Hedayah is the first International Center of Excellence for Countering Violent Extremism, created in response to the growing desire from the Global Counterterrorism Forum (GCTF) and the wider international community. The organization was established as an independent, multilateral center devoted to capacity building, dialogue, collaboration, and research to counter violent extremism in all of its forms - one that can bring together experts, expertise, and experience from around the globe.
GPPi is a nonprofit think tank based in Berlin. Established in 2003, the institute focuses on topics related to foreign policy and global governance. Institute's mission is to improve global governance through research, policy advice and debate.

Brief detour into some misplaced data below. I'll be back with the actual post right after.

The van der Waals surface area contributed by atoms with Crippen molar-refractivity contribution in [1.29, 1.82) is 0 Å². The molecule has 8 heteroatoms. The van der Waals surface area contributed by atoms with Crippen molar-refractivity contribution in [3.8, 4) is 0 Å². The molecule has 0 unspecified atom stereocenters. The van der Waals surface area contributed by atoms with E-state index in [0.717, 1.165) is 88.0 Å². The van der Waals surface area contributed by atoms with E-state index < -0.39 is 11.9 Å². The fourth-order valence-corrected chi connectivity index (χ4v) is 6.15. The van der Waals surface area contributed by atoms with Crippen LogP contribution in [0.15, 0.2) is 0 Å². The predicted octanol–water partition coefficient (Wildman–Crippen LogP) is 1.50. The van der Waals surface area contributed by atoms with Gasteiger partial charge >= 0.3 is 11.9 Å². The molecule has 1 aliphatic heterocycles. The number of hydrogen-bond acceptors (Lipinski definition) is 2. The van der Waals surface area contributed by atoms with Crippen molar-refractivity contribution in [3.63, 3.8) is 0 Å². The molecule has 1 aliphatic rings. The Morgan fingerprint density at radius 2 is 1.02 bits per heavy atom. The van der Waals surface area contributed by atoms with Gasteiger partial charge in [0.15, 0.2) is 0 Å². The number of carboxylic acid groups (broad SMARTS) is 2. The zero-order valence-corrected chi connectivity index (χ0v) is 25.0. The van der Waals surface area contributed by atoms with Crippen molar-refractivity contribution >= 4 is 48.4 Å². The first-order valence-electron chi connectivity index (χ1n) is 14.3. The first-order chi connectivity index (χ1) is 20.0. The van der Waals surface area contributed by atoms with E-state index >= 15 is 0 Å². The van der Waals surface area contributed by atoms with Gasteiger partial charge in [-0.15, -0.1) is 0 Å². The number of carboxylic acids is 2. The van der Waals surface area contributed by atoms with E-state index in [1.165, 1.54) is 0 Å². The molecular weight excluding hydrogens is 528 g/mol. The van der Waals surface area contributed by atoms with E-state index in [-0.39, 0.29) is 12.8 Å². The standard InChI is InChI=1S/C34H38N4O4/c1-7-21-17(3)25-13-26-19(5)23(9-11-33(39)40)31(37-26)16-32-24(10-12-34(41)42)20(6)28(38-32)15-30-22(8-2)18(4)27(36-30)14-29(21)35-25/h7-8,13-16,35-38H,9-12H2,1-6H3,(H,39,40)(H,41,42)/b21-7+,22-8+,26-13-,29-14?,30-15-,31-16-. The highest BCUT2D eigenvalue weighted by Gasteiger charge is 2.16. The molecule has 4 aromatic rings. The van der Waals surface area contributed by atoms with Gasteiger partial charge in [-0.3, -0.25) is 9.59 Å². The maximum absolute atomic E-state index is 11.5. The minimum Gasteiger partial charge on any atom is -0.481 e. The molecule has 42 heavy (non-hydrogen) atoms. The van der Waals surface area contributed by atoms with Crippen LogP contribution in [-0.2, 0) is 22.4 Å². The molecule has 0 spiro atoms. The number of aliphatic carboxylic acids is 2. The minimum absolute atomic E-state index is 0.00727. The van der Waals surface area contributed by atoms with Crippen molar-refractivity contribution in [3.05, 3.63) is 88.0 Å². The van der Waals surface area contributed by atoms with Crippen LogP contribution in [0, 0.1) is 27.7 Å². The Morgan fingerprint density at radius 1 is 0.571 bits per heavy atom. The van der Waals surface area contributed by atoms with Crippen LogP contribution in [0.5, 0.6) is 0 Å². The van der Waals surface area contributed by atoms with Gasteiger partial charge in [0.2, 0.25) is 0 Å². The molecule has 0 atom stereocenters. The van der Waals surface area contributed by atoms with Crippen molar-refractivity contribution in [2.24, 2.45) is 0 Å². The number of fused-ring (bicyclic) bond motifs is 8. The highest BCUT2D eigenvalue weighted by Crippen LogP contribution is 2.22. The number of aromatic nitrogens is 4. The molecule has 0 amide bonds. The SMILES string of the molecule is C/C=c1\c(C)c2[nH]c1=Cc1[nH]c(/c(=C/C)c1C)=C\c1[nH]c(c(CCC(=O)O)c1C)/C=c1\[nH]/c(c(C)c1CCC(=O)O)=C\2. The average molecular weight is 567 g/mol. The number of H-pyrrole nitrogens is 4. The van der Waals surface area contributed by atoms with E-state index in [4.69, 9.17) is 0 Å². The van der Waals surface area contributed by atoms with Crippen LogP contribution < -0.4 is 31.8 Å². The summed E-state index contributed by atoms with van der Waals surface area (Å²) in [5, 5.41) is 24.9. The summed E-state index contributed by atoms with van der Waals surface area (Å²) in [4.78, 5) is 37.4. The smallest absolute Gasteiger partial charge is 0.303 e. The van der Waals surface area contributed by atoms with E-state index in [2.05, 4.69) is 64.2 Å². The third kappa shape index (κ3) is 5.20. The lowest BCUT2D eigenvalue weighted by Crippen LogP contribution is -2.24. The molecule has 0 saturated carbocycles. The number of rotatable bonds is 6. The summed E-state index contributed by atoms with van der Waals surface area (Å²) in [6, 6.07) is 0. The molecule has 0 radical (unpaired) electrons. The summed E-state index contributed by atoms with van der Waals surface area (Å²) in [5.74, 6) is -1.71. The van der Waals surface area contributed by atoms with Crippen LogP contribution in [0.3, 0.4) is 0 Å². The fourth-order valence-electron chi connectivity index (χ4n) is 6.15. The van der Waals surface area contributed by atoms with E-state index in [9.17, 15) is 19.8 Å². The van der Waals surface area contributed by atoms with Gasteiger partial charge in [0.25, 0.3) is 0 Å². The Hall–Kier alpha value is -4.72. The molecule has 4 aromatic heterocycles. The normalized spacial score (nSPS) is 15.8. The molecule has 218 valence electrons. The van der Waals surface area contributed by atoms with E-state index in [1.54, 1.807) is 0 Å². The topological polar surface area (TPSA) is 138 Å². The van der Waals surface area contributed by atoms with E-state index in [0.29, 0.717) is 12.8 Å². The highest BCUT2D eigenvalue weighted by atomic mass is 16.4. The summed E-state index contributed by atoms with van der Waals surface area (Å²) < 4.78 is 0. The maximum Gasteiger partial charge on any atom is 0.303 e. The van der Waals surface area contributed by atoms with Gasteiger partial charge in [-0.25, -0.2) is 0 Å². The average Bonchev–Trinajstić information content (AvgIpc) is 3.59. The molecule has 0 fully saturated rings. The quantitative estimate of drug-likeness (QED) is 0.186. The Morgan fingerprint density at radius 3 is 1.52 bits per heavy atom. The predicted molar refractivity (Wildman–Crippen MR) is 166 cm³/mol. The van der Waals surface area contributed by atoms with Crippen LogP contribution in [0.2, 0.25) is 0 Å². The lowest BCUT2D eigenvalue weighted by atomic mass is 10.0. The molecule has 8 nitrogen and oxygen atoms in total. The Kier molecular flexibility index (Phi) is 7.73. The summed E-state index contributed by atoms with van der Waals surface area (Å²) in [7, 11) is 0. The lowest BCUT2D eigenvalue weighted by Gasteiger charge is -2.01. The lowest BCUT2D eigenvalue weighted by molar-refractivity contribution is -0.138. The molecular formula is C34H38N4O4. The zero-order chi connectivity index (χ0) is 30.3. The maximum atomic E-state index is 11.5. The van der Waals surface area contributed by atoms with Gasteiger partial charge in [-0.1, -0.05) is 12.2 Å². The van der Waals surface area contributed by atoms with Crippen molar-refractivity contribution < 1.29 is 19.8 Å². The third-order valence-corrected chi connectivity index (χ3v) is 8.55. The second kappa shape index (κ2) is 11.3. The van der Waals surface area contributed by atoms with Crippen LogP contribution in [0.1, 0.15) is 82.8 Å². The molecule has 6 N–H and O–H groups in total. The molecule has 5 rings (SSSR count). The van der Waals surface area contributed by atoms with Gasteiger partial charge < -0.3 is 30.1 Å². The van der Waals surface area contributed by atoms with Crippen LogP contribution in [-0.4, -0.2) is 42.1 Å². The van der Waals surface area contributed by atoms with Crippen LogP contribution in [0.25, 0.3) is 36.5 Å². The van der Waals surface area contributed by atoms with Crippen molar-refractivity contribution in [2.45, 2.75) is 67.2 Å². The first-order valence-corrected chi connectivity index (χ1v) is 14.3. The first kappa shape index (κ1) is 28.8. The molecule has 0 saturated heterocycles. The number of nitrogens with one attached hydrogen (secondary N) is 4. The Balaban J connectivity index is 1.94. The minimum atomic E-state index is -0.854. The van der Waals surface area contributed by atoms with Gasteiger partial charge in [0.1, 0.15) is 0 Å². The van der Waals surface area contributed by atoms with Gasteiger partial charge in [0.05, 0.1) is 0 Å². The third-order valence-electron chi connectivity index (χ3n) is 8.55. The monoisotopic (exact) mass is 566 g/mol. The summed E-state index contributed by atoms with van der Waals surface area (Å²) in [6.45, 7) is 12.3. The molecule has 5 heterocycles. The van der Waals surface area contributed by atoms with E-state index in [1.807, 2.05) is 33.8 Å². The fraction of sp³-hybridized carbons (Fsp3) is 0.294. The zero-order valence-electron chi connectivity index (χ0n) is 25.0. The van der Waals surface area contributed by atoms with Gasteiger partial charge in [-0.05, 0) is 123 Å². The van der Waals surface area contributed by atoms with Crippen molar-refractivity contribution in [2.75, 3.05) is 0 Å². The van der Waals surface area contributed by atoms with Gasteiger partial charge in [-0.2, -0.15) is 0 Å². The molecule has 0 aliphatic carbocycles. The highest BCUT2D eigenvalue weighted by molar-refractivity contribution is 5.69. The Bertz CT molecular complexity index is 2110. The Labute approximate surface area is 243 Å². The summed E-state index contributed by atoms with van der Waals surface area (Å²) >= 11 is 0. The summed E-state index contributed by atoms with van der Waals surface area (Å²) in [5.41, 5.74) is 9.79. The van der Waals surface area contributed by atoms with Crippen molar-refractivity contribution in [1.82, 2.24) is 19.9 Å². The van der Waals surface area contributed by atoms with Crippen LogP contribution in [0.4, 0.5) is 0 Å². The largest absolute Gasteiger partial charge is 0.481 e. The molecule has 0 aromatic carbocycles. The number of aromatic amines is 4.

Carnegie is a unique global network of policy research centers in Russia, China, Europe, the Middle East, India, and the United States. Its mission, dating back more than a century, is to advance peace through analysis and development of fresh policy ideas and direct engagement and collaboration with decision makers in government, business, and civil society.
GMF is a nonpartisan American public policy think tank and grant making institution dedicated to promoting cooperation and understanding between North America and Europe.
The James Martin Center for Nonproliferation Studies is described as “the world's largest non-governmental organization devoted to combating the spread of weapons of mass destruction.” CNS strives to combat the spread of weapons of mass destruction by training the next generation of nonproliferation specialists and disseminating timely information and analysis. It is the largest nongovernmental organization in the United States devoted exclusively to research and training on nonproliferation issues.